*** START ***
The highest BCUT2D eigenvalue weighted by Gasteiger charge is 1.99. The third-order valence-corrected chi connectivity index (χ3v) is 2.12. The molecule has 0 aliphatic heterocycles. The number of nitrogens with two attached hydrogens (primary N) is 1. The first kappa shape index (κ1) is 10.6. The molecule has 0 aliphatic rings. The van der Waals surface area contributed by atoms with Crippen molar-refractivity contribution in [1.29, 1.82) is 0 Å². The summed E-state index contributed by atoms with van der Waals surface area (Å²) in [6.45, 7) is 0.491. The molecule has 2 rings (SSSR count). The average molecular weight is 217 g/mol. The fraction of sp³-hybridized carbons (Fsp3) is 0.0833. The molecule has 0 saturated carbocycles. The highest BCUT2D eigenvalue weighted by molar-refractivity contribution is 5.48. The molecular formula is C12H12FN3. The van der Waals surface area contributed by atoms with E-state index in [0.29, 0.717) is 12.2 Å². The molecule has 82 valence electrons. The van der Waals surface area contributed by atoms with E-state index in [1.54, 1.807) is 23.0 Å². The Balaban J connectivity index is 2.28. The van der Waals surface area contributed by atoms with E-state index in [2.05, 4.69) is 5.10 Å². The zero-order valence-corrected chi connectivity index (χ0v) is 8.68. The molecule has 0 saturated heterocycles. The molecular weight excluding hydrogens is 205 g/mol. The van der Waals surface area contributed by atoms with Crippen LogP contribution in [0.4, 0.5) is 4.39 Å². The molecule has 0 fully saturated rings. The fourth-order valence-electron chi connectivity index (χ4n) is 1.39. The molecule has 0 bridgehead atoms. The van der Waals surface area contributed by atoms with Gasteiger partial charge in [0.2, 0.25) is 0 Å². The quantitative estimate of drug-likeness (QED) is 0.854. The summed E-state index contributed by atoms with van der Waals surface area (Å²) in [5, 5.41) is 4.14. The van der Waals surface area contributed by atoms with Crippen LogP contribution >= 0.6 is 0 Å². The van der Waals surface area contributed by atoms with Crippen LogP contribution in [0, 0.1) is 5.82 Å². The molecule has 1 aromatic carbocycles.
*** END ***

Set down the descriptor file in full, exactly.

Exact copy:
The highest BCUT2D eigenvalue weighted by Gasteiger charge is 1.99. The third-order valence-corrected chi connectivity index (χ3v) is 2.12. The molecule has 0 aliphatic heterocycles. The number of nitrogens with two attached hydrogens (primary N) is 1. The first kappa shape index (κ1) is 10.6. The molecule has 0 aliphatic rings. The van der Waals surface area contributed by atoms with Crippen molar-refractivity contribution in [1.29, 1.82) is 0 Å². The summed E-state index contributed by atoms with van der Waals surface area (Å²) in [6.45, 7) is 0.491. The molecule has 2 rings (SSSR count). The average molecular weight is 217 g/mol. The fraction of sp³-hybridized carbons (Fsp3) is 0.0833. The molecule has 0 saturated carbocycles. The highest BCUT2D eigenvalue weighted by molar-refractivity contribution is 5.48. The molecular formula is C12H12FN3. The van der Waals surface area contributed by atoms with E-state index in [0.29, 0.717) is 12.2 Å². The molecule has 82 valence electrons. The van der Waals surface area contributed by atoms with E-state index in [1.54, 1.807) is 23.0 Å². The Balaban J connectivity index is 2.28. The van der Waals surface area contributed by atoms with E-state index in [2.05, 4.69) is 5.10 Å². The zero-order valence-corrected chi connectivity index (χ0v) is 8.68. The molecule has 0 saturated heterocycles. The molecular weight excluding hydrogens is 205 g/mol. The van der Waals surface area contributed by atoms with Crippen LogP contribution in [0.4, 0.5) is 4.39 Å². The molecule has 0 fully saturated rings. The fourth-order valence-electron chi connectivity index (χ4n) is 1.39. The molecule has 0 bridgehead atoms. The van der Waals surface area contributed by atoms with Gasteiger partial charge in [0.2, 0.25) is 0 Å². The quantitative estimate of drug-likeness (QED) is 0.854. The summed E-state index contributed by atoms with van der Waals surface area (Å²) in [5, 5.41) is 4.14. The van der Waals surface area contributed by atoms with Crippen LogP contribution >= 0.6 is 0 Å². The van der Waals surface area contributed by atoms with Crippen LogP contribution in [0, 0.1) is 5.82 Å². The molecule has 1 aromatic carbocycles.